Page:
Though the percentage of women enrolled in engineering programs at UR is much higher than the national average — 30 percent compared to 18 percent — the University hopes to assist what it considers an underrepresented demographic of aspiring female engineers by providing them with support and access to role models.

Lisa Norwood, assistant dean at the Hajim School of Engineering and Applied Sciences, described WitsOn! as a way to “give students a leg up.”

Norwood explained she understands that women engineers face additional struggles that their male counterparts do not. While she had the approval of her father, a computer programmer, and several friends who were also pursuing degrees in geomechanics, Norwood knows not all students are as fortunate. She hopes that the program will lend similar support to women in these discplines so they “can follow their passions and talk across boundaries.”

UR students have responded well to WitsOn!, according to Norwood. In fact, the University originally chose to enroll after an undergraduate student brought it to Norwood’s attention.

UR also aims to help, advise and mentor all students along their career path, not just those interested in STEM.

“Mentors are a critical part of professional development and such efforts can further our efforts to increase the number of women who pursue degrees in engineering,” Dean of the Hajim School of Engineering Robert Clark said.

source: http://www.campustimes.org/2012/10/04/ur-joins-nationwide-online-stem-women-mentoring-program/ 


U.S. Patent Office Opens First Branch on University Campus

 

Cornell’s New York City Tech campus will be the first university to have a direct partnership with the U.S. Patent and Trademark Office, giving future students access to resources and expert advice as they look to bring ideas and innovations to market.

The university made the announcement on Tuesday morning at its temporary campus in New York’s Chelsea district, office space donated by Google. The first class of about 20 students will begin classes in January 2013 while construction proceeds on the main campus on Roosevelt Island, scheduled to open in 2017.

The partnership marks the first time the USPTO, part of the Department of Commerce, will have an office at a university with permanent staff. The idea is help bridge the worlds of technology, education and government, educating students on the importance of patents and intellectual property while providing them with the means to ensure their innovations are protected — and ultimately help fuel the economy.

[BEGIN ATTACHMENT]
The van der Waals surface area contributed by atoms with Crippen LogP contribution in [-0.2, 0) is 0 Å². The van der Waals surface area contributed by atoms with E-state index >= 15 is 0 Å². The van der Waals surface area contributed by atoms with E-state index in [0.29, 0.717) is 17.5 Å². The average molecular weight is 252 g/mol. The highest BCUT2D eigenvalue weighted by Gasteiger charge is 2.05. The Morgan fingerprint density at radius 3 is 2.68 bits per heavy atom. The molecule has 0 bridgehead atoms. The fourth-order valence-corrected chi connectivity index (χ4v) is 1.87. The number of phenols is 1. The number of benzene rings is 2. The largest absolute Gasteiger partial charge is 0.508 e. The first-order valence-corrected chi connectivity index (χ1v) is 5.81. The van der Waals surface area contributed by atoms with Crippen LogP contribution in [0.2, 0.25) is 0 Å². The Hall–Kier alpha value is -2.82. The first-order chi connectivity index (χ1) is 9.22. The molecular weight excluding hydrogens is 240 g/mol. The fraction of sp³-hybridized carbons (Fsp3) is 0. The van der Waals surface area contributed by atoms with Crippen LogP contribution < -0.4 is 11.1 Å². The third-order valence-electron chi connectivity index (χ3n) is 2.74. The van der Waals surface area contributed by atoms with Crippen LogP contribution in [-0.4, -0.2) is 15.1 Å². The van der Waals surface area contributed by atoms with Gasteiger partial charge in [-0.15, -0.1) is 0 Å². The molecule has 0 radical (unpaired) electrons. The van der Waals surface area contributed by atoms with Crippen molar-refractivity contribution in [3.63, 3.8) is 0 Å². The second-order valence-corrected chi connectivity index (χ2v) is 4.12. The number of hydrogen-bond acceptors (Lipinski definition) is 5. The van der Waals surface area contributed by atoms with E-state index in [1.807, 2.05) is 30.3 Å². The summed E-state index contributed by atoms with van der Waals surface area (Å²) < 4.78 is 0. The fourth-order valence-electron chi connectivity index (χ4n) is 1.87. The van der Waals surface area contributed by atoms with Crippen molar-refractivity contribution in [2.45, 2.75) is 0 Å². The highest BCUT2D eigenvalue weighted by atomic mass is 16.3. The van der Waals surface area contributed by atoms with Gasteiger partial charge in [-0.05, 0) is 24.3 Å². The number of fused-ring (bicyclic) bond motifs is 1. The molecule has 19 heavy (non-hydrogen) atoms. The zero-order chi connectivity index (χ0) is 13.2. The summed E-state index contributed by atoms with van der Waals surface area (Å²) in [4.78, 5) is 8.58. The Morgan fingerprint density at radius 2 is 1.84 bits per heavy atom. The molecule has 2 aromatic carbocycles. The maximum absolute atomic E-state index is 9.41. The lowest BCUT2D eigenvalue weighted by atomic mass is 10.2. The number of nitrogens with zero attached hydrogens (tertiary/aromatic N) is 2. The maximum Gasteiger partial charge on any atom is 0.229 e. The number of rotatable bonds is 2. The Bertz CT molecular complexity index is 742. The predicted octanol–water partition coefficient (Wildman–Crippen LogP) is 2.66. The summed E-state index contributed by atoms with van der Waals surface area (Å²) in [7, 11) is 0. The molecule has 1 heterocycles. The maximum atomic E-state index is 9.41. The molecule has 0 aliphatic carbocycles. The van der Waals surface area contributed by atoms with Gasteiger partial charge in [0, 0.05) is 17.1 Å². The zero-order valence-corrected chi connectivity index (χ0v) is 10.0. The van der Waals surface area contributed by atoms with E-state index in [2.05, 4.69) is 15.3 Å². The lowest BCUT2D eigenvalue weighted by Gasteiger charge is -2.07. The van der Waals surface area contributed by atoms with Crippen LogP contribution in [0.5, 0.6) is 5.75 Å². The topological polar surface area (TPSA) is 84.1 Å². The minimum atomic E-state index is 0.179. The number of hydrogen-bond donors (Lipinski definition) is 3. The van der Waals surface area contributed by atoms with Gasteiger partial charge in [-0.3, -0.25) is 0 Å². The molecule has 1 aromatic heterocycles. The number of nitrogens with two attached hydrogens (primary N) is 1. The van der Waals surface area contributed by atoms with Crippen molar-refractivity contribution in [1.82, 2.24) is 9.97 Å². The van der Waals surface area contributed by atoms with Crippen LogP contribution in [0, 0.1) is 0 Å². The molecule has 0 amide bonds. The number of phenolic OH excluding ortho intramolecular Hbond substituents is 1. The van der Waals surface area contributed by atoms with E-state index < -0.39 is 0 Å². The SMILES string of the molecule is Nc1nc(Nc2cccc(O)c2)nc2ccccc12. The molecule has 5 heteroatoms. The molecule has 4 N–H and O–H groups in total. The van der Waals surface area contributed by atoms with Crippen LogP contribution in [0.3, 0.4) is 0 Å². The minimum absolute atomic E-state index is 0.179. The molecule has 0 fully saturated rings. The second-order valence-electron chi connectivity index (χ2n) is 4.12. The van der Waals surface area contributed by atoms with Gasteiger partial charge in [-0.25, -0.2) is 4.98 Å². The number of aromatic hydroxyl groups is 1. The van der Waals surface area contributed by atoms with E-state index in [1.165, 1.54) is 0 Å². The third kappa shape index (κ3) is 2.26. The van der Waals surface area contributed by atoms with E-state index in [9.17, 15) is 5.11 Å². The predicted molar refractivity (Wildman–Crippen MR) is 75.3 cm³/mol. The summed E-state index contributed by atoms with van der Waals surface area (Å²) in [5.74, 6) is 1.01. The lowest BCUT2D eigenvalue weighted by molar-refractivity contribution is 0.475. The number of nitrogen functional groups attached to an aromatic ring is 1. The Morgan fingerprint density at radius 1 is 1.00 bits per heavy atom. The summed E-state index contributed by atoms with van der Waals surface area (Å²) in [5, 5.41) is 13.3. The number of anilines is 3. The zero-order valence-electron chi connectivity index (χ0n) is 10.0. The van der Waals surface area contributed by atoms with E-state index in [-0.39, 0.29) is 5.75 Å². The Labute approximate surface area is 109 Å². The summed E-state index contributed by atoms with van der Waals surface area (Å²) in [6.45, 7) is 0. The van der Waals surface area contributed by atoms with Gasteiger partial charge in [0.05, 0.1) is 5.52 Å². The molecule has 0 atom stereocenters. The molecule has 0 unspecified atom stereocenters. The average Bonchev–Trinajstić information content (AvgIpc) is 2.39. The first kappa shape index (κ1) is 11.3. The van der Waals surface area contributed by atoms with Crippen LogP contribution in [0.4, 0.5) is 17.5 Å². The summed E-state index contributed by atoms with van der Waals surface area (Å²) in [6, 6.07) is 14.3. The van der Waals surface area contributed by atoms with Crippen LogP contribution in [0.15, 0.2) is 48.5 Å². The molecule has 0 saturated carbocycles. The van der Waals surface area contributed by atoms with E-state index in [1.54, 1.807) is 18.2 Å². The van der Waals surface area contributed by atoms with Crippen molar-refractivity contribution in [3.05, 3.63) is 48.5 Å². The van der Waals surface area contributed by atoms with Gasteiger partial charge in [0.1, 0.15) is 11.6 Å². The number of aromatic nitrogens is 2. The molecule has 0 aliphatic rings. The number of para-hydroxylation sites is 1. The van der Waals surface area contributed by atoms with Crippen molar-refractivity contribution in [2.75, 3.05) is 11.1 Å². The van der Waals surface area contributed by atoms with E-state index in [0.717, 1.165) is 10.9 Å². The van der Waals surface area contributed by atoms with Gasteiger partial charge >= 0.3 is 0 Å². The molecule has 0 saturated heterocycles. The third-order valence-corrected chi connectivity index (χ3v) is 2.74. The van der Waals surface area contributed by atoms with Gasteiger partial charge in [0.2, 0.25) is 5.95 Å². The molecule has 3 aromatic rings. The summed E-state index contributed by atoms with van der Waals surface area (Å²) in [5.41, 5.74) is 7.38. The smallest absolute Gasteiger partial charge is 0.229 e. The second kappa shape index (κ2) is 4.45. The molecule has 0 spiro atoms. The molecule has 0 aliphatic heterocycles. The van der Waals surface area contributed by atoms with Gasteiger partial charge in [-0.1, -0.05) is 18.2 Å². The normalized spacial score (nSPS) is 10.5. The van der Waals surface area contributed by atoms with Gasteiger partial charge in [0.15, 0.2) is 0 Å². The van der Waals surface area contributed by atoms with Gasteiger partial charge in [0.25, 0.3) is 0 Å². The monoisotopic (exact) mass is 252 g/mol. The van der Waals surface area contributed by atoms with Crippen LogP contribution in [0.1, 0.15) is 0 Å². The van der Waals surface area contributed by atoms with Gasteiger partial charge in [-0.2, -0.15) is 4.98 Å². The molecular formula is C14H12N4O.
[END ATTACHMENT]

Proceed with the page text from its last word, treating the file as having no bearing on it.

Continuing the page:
“The Department of Commerce will establish a one-stop innovators resource center to make it even easier for New York’s tech entrepreneurs to start business and bring ideas to market,” said Cornell President David Skorton. “This will be a resource not just for the tech campus but for the entire new york city tech community.”

Several politicians (including U.S. Senator Charles Schumer, shown above) and civil servants appeared at the announcement to give their blessing to the new partnership, which is part of New York City’s ongoing effort to become the Silicon Valley of the East Coast.

“We need a patent office for the 21st century, where ideas move at the speed of Google,” said Congresswoman Carolyn Maloney. “The patent process will become more accessible and less daunting. Anyone with a novel idea should be able to gain the protection of a patent without being tied up in red tape for long periods of time.”

 

 

source: http://mashable.com/2012/10/02/cornell-nyc-patent-office/


NASA Selects Teachers To Fly Student Experiments In Reduced Gravity Aircraft

Teachers from six NASA Explorer Schools (NES) have been selected to receive the 2012 School Recognition Award for their contributions to science, technology, engineering and mathematics (STEM) education.

The teachers selected are from Woodrow Wilson Middle School, Glendale, Calif.; Franke Park Elementary School, Fort Wayne, Ind.; Mountview Road School, Morris Plains, N.J.; Corpus Christi Catholic School, Chambersburg, Pa.; Fairport High School, Fairport N.Y.; and Forest Lake Elementary Technology Magnet School, Columbia, S.C.

In April 2013, three teachers from each school will travel to NASA's Johnson Space Center in Houston. There they will have the opportunity to fly aboard the agency's reduced gravity aircraft and conduct experiments designed by their students. The experiments will examine the acceleration and inertia of objects, how fluids with different viscosities behave in microgravity, and how the absence of gravity affects mass and weight.